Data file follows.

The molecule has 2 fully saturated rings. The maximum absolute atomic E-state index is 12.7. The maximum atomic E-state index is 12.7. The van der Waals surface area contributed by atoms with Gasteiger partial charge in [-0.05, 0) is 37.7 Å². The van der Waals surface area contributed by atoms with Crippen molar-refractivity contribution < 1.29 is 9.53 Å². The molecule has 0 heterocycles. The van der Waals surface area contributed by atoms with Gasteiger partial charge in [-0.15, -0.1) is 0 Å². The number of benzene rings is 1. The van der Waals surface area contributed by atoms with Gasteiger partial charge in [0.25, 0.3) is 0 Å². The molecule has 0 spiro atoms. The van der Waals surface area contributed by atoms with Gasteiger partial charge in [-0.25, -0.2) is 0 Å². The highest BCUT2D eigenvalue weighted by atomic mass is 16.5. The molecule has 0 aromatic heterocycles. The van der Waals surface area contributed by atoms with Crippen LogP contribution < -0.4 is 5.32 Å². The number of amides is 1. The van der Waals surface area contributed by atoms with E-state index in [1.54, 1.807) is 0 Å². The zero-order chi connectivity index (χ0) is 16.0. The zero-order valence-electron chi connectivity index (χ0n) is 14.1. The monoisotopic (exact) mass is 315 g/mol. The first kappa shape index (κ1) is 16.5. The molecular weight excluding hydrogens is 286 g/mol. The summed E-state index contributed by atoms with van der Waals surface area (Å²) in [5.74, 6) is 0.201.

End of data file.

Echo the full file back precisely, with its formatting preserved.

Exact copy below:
The molecule has 2 fully saturated rings. The maximum absolute atomic E-state index is 12.7. The maximum atomic E-state index is 12.7. The van der Waals surface area contributed by atoms with Gasteiger partial charge in [-0.05, 0) is 37.7 Å². The van der Waals surface area contributed by atoms with Crippen molar-refractivity contribution < 1.29 is 9.53 Å². The molecule has 0 heterocycles. The van der Waals surface area contributed by atoms with Gasteiger partial charge in [-0.15, -0.1) is 0 Å². The number of benzene rings is 1. The van der Waals surface area contributed by atoms with Gasteiger partial charge in [0.25, 0.3) is 0 Å². The molecule has 0 spiro atoms. The van der Waals surface area contributed by atoms with Gasteiger partial charge in [-0.25, -0.2) is 0 Å². The highest BCUT2D eigenvalue weighted by atomic mass is 16.5. The molecule has 0 aromatic heterocycles. The van der Waals surface area contributed by atoms with Crippen LogP contribution < -0.4 is 5.32 Å². The number of amides is 1. The van der Waals surface area contributed by atoms with E-state index in [1.54, 1.807) is 0 Å². The zero-order chi connectivity index (χ0) is 16.0. The zero-order valence-electron chi connectivity index (χ0n) is 14.1. The monoisotopic (exact) mass is 315 g/mol. The first kappa shape index (κ1) is 16.5. The molecular weight excluding hydrogens is 286 g/mol. The summed E-state index contributed by atoms with van der Waals surface area (Å²) in [5.74, 6) is 0.201.